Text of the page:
I ran into this issue’s vet of the month at the Pocono Mountain Bluegrass Festival, where he was hard at work ferrying band members and their equipment to and from the stage, directing parking, and generally ensuring the festival’s smooth operation. Standing close to 6’ tall, with a long wispy beard, he goes by the moniker Fred T. Buch.
Fred was a member of the Air Force from 1973 through 1993, dedicating twenty years to the service of his country. When he left the service, he had achieved the rank of Master Sergeant, E-7, spending most of his time enlisted as a carpentry technician.
During the course of his service, Fred was stationed in Saudi Arabia. He arrived prior to the first Gulf War, helping to build a camp from which stealth bombers would restock and take off on missions. “We were the first in and then last out,” he recalled. He said that the bombers would take off in the middle of the night, their engines so powerful that the ground would rumble. Luckily, he worked night shift at the time, so they didn’t interrupt his sleep.
After they completed setting up camp, but prior to the launch of the war, the troops had essentially run out of things to do. Fred recounts that they then proceeded to build a nine-hole golf course in the middle of the desert. He remembers during the planning stages for the course that “they were going to buy sand, and I said, ‘Wait a minute.’ ”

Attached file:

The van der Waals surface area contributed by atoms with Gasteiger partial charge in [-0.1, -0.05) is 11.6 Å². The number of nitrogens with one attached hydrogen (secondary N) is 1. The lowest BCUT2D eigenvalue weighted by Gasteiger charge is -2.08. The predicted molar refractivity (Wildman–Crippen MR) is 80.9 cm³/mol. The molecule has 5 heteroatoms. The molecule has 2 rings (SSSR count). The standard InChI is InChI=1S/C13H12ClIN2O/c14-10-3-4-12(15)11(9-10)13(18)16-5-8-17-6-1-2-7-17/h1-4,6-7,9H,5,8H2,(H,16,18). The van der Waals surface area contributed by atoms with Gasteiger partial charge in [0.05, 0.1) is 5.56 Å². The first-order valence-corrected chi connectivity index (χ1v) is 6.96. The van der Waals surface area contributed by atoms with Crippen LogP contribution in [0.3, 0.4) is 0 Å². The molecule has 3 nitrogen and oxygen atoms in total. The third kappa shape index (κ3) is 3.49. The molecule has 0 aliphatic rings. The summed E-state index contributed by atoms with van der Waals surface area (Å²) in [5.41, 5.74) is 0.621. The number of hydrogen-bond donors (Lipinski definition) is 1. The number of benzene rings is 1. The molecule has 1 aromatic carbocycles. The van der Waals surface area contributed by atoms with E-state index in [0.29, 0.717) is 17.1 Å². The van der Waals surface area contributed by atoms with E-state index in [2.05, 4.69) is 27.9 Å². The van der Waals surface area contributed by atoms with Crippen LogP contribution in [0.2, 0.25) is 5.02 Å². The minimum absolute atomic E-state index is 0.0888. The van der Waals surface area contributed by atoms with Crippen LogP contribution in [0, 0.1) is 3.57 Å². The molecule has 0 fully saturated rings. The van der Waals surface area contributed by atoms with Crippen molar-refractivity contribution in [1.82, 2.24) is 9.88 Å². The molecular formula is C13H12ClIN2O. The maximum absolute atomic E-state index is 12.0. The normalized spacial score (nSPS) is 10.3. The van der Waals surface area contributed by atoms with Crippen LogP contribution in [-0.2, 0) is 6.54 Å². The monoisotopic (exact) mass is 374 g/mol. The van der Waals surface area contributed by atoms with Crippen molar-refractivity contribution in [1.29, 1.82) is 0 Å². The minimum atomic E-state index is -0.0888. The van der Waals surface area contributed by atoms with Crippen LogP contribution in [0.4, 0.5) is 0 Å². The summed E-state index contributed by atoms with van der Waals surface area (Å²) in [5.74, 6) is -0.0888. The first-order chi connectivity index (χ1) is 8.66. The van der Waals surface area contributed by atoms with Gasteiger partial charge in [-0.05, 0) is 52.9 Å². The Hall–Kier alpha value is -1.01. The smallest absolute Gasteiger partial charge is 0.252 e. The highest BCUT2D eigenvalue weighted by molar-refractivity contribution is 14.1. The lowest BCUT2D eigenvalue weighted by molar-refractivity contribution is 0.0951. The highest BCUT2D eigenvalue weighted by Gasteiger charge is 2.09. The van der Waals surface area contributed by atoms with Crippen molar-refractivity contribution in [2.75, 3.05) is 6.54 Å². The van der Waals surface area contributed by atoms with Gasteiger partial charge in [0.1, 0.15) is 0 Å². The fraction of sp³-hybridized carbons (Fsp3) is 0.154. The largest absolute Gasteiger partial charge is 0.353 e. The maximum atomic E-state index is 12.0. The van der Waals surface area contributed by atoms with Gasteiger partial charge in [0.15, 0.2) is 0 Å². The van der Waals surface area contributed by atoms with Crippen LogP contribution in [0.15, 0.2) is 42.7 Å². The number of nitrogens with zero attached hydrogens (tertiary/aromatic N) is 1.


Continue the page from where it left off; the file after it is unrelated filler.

Fred’s best assignment, he said, was a tour of Europe, and being afforded the opportunity of learning to ski in the Swiss Alps. His worst experiences involved being assigned to clean up plane crashes in which the pilots were killed. He retold an event in which a plane hit the tip of a mountainous piece of rock and was completely destroyed. The pieces were stored in containers that, when placed end to end, were nearly a football field long.
At the end of the day, Fred is most grateful for the skills he acquired during his time with the Air Force. He was able to build his house from the ground up using what he learned as a carpentry technician. He is now retired, and spends much of his time enjoying Bluegrass events across the Northeast.